3. Very good article, well-written and much needed. Maybe CBHS should do some research on how other shelters have successfully found ways to adopt feral cats or neuter them and return them to their "stomping grounds." And it sounds like they at least need a bookkeeper who can make the numbers come up right!

    My local animal shelter in Western North Carolina is close to being a no-kill shelter and our county is close to becoming a no-kill county -- it takes effort and imagination, but it can be done. Sounds like CBHS AND KWWL should go back to the drawing board!

    1. Thank you for commenting Jackie. Your insight and experience volunteering for a shelter that is turning no-kill is always invaluable..and offers hope.

  4. It's nice to share the progress of a business, but it is important to share the information accurately. I find the discrepancies between the original article and this blog disheartening. Whether the reporter got it wrong or the shelter didn't submit it correctly, those who would take notice could see the numbers don't add up.

    I do understand people questioning these numbers, especially those more connected with the issues. Hopefully the reporter will provide some clarification for it's readers.

    The comments under the original article are very informative as well and I found them informative.

    1. Thank you for your comment. I'm hoping the reporter will do a follow up story and offer some neutral ground this time. She has professed to be an avid volunteer for CBHS in her blog which can be found here.

  5. The questions posed here are well thought out and I hope Cedar Bend steps forth and offers some answers.

    It is their right to operate their business anyway they want, but I would hope that they would care enough about the public's perception that they would offer some answers.

    Great article....good information.

  6. Great information. Explains options are available rather than euthanasia. Will share and hope others will too!

    1. Thank you. Please consider sharing it with your social network. Hopefully it will provide insight to animal lovers so they make informed decisions if and when they have to use or support a shelter.

  7. Good blog.
    I feel when you look at % of Kill numbers, the only numbers you look at to come out with a true % is Kill versus Adopted.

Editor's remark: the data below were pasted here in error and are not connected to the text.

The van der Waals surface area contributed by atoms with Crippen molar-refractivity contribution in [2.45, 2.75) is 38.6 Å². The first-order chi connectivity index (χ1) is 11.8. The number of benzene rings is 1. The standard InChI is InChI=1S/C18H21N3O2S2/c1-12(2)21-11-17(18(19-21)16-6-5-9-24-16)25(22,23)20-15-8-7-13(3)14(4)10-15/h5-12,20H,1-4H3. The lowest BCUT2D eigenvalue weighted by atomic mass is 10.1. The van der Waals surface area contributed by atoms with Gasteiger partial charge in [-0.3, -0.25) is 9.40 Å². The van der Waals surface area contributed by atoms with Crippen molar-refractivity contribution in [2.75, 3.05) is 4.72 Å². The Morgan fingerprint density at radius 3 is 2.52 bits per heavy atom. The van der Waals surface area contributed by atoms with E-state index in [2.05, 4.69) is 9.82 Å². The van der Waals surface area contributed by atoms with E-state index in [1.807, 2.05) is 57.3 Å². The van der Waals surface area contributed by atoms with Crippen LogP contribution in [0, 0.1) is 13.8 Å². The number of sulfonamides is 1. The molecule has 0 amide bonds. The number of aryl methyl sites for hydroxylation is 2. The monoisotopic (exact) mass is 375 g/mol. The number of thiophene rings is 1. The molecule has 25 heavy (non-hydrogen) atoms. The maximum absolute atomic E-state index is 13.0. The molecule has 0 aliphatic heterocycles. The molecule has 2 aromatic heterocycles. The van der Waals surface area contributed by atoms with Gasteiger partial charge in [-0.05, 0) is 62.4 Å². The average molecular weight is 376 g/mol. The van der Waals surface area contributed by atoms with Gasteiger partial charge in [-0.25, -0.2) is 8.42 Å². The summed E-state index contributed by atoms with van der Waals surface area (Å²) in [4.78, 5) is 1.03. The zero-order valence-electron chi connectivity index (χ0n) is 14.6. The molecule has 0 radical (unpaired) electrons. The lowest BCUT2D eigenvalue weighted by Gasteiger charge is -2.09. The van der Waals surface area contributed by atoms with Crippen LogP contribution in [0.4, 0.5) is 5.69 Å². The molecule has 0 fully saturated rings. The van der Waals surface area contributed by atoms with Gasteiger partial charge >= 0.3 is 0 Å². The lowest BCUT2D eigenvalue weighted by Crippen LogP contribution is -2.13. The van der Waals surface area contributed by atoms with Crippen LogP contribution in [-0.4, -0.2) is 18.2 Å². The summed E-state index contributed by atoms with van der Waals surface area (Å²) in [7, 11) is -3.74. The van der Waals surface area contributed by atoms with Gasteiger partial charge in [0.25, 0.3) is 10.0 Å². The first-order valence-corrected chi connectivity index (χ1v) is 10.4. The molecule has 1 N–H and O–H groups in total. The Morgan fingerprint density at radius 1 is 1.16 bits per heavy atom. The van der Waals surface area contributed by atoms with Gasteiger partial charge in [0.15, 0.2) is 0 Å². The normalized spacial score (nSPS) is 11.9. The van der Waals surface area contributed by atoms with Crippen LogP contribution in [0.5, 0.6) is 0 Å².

The other animals they "handled" were either DOA, owner euthanize requests, owner returns, they were never animals they had to make a decision to kill or adopt out, that's smoke and mirrors when they try to bring all those numbers in as part of the Kill/Adopted ratio.
    And don't forget those 981-6000+ out in the atmosphere un-accounted for, those may still need to go to the Kill side as we all know they were not adopted.
    So if it is 1867 Killed and we know the majority of these animals were treatable, and adoptable be they puppies or kittens needing help to survive, an animal with some behavior issues or just plain scared or a senior pet killed, well because it's "old", only a small % were truly dangerous or suffering and needed to be euthanized. So, only 1319 Adopted, that is well over 60% killed and then you add those out there floating around on paperwork, the number may be far higher.
    They are mass killing animals, spin it anyway you want but just be honest, you are killing out of laziness, spite, lack of compassion and because you can.
    No one in larger numbers only a few not afraid to speak up have kept the spotlight on this locally and No Kill Nation who is Nation wide also call out this deception and killing. The public is starting to catch wind of this.
    And it's about time they listened to more then the over paid Shelter Directors in this State.

    1. Thank you for your comment. My purpose was to take the facts that were printed in the article and dispute those that just didn't make sense. While I did add my personal views at the end, I tried to remain neutral when disputing the facts. Not always easy, but I tried.

  8. They really can't run their business anyway they want, they can kill all day long, but they have boundaries like any other place and are set to an even higher standard as they operate on others hard earned money and have the public believing they are a refuge a safe place, a caring place, when it's just not true.
    They have been dishonest forever in these places, and have bullied, retaliated against people and used the animals in a horrific manner.
    They adopt animals out, they Kill more then they save, that is so wrong.

    This reporter has in one way helped the animals and in another failed them by continuing to take the side of this Kill Shelter and trying to get people to believe what is really black and white is maybe gray and we just don't understand!